Sen. John McCainJohn Sidney McCainRubio asks Army to kick out West Point grad with pro-communist posts The VA's woes cannot be pinned on any singular administration Overnight Defense: Mattis offers support for Iran deal | McCain blocks nominees over Afghanistan strategy | Trump, Tillerson spilt raises new questions about N. Korea policy MORE (R-Ariz.) spoke from Baghdad Sunday with "cautious optimism" about the progress a surge in U.S. forces has produced in Iraq, having become cautiously optimistic during what the Washington Post described as "a heavily guarded walk through a newly fortified Baghdad market." But McCain added wisely, "I am not saying 'Mission Accomplished.' ... we have a very difficult task ahead of us."

As McCain struggles to keep his footing in the presidential race he led until recently, progress in Iraq is key to progress on the ground in Iowa, New Hampshire and other political battlegrounds for this war's strongest supporter. He must tout each incremental success in the face of an increasingly emboldened opposition party in the Congress and an angry, disheartened public, even as politicians in Iraq have begun to conclude that American forces are on their way out sooner rather than later.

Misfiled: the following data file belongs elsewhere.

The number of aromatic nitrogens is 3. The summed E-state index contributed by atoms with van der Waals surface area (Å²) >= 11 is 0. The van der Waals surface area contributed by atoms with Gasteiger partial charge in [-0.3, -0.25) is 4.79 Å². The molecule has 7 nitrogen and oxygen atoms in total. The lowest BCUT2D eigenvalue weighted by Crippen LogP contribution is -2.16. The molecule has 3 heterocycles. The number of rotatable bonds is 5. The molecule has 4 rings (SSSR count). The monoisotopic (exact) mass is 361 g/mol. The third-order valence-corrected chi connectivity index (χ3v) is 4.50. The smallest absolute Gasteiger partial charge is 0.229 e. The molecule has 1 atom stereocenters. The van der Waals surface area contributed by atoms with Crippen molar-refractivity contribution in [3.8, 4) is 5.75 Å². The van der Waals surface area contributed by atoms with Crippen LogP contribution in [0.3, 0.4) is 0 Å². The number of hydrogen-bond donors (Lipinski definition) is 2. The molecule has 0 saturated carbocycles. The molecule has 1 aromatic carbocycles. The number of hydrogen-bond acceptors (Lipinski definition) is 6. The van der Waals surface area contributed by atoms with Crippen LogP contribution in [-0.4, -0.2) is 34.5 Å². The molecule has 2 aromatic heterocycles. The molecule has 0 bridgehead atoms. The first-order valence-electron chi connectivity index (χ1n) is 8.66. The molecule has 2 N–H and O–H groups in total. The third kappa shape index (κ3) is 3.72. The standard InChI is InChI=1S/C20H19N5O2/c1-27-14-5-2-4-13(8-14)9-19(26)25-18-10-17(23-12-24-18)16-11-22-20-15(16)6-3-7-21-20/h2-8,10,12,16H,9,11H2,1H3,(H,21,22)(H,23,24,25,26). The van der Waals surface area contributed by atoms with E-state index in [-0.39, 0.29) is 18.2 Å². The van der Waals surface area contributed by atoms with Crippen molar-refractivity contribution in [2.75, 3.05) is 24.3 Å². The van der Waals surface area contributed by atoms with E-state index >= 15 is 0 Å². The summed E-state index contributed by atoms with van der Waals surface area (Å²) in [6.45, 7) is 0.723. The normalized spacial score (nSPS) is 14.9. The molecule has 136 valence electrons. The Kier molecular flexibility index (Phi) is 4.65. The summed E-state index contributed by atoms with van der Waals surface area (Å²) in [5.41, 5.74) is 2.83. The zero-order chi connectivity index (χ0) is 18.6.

The question that keeps coming up is what happens post-surge, when reduced security allows the violence to surge once more? Last week a military expert who had just returned from the region expressed the same sentiment as McCain. He told me he saw significant improvements at the hand of Gen. David Petraeus, to whom he gave high praise. But he said there is also the possibility that Moqtada Al Sadr, who has retreated to Iran, can wait out the American occupation and return to find our forces have done his work for him by clearing Sunni insurgents from Iraq.

When I asked a Republican lawmaker also supporting the war about this theory he said he hopes there is a chance while Sadr is gone for moderate Shiites to forge a coalition stronger than Sadr's before his return by rejecting a theocracy and choosing instead to become a dominant hand in a democracy.

That optimism is not what I would call cautious.